Monday, June 13, 2011


A couple of weeks ago, I posted my review of Plain Wisdom, a book that offers a peek into the Amish lifestyle.  I have to be honest.  I've always wondered why anyone would choose to live they way the Amish do--not in a disparaging or judgemental way--I've just wondered what their reasons are: no electricity?  no motors?  Really?  Are those things bad?  Does God not approve?  I mean, what could be so bad about something that makes our lives easier, better?  Right?

Just as I question the Amish lifestyle, I am absolutely certain that there are those who would question some of my family's choices, for instance: making sure we have money to pay for something before we buy it, therefore not racking up credit card debt; buying a less expensive house than the mortgage company said we could afford; paying cash for our vehicles. Whenever possible I borrow or buy things used, and I try to avoid paying full price for anything (because why would you pay full price when you don't have to?).  We do not have the latest and greatest gadgets; we do not run out and buy the next big thing as soon as it's available.  We are blessed to have all that we need, and so much more, and I am, we are, content.  But the world says if you want it, you should get it, no matter the consequences, no matter the cost.

I am so thankful every time I pull a load of clean, good-smelling laundry out of my washing machine, because I didn't have to wash it by hand.  I am so thankful every time I put a dish in our automatic dishwasher, because that means I don't have to do the dishes by hand.  I am so thankful, especially today, that I have an air conditioner so I can bring the temperature in my home down to the point where I'm not sweating buckets just by sitting.  My goodness, the Amish don't even have fans to help cool them down.  I mean, I think it's kind of fun, when our electricity goes out, to break out the oil lamps and read or play games or eat supper by candlelight, but let me tell you, it sure is nice to be able to just flick the lights on whenever I want to.

I've decided that the Amish lifestyle is not for me.  Even so, as I was reading Plain Wisdom, I had an "ah ha" moment.  You see, all of this technology, all of our time-saving devices, make everything we do easier (OK, not exactly everything), so we can do it faster, so we can do more.  And because we can do more, we think we should do more, and we do do more.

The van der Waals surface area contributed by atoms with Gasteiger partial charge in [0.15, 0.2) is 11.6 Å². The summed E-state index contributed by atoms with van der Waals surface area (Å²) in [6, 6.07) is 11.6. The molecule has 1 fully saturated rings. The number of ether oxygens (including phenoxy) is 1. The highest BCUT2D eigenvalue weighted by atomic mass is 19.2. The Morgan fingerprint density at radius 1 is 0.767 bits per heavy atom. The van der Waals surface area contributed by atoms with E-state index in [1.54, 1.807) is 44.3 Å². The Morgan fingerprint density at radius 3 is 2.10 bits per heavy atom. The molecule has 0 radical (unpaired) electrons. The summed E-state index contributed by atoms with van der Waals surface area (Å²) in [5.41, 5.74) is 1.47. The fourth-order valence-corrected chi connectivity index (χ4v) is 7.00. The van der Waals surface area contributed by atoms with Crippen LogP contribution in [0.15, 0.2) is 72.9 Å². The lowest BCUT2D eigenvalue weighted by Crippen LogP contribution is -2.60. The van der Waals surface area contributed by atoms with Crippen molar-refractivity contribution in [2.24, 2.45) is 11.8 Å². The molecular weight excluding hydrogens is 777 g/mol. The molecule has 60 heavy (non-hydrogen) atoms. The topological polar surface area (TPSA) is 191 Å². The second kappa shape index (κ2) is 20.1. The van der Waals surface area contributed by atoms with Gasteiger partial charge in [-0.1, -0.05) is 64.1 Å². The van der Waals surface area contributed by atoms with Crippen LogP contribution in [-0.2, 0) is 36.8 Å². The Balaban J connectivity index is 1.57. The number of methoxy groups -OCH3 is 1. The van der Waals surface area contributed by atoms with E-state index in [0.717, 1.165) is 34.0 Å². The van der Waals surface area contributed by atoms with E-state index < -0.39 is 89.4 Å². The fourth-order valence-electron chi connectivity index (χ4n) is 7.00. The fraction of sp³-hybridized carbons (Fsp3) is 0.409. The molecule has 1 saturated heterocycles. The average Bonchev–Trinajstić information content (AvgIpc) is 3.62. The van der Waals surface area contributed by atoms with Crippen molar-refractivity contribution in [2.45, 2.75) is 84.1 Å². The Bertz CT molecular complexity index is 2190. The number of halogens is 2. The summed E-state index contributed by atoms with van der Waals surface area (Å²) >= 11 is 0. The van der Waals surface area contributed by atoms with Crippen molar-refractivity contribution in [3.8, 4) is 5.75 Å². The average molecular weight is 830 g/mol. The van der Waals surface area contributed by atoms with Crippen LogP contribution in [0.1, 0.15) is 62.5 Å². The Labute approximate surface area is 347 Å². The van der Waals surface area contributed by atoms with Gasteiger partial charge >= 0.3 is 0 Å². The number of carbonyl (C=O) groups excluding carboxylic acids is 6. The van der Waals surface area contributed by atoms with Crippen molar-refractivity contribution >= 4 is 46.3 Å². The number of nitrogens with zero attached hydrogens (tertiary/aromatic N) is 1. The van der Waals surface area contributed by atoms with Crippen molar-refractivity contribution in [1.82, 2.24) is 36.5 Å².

We rush from task to task, feeling scattered and stretched, and we wonder how we're going to fit everything in.  We lose hours fiddling with our phones, our computers, our iPods.  We cultivate artificial online relationships, rather than investing our time and energy in nurturing relationships with the flesh and blood people surrounding us.  Sound familiar?  But what if we decided not to do more?  What if we took the time we were saving to savor life?  What if we chose to live simply?

Miriam writes, in the chapter titled "Greatfulness":
     Being Amish isn't always easy.  Sometimes our rules and guidelines make life a little harder than I'd like.  Yet doing without holds blessings too.
     If I had a car, I'd whiz around in all my busyness instead of enjoying the slow pace of a relaxing buggy ride on a beautiful afternoon.
     As much as I would like to use a dryer during bad weather, I'd miss the pleasure that comes from taking a basketful of clothes into the fresh morning air....
     The hot days of summer can be trying.  But since I don't have an air conditioner, I try to work outdoors in the garden or yard in the coolest hours and stay inside where my brick home keeps me reasonably cool during the hottest part of the day. I open the windows and listen to the birds on bright sunny days, the gentle rains on cloudy days, and the horses passing by my home....
     Leaving it all in God's hands, I think Him for the challenges as well as the blessings.
I love that: "doing without holds blessing, too."  This passage struck me to the core, especially at the end of this busy school year, when I have so longed for less: less busyness, less rush, less chaos.  So while I'm not going to ban electricity in our home or rid our life of motors, and I don't pretend to know all of the reasons why Amish folks make their lifestyle choices, I can see how this way of living that the world sees as limiting and restrictive allows adherents the freedom to live each moment, and to experience joy in the ordinary.

The rest of us, we think our devices and machines give us freedom; we seek joy in more: having more, doing more, being more.  But true freedom, true joy, comes from nothing more than placing our trust in an eternal Savior.

May the God of hope fill you with all joy and peace as you trust in him,
so that you may overflow with hope by the power of the Holy Spirit.
Romans 15:13

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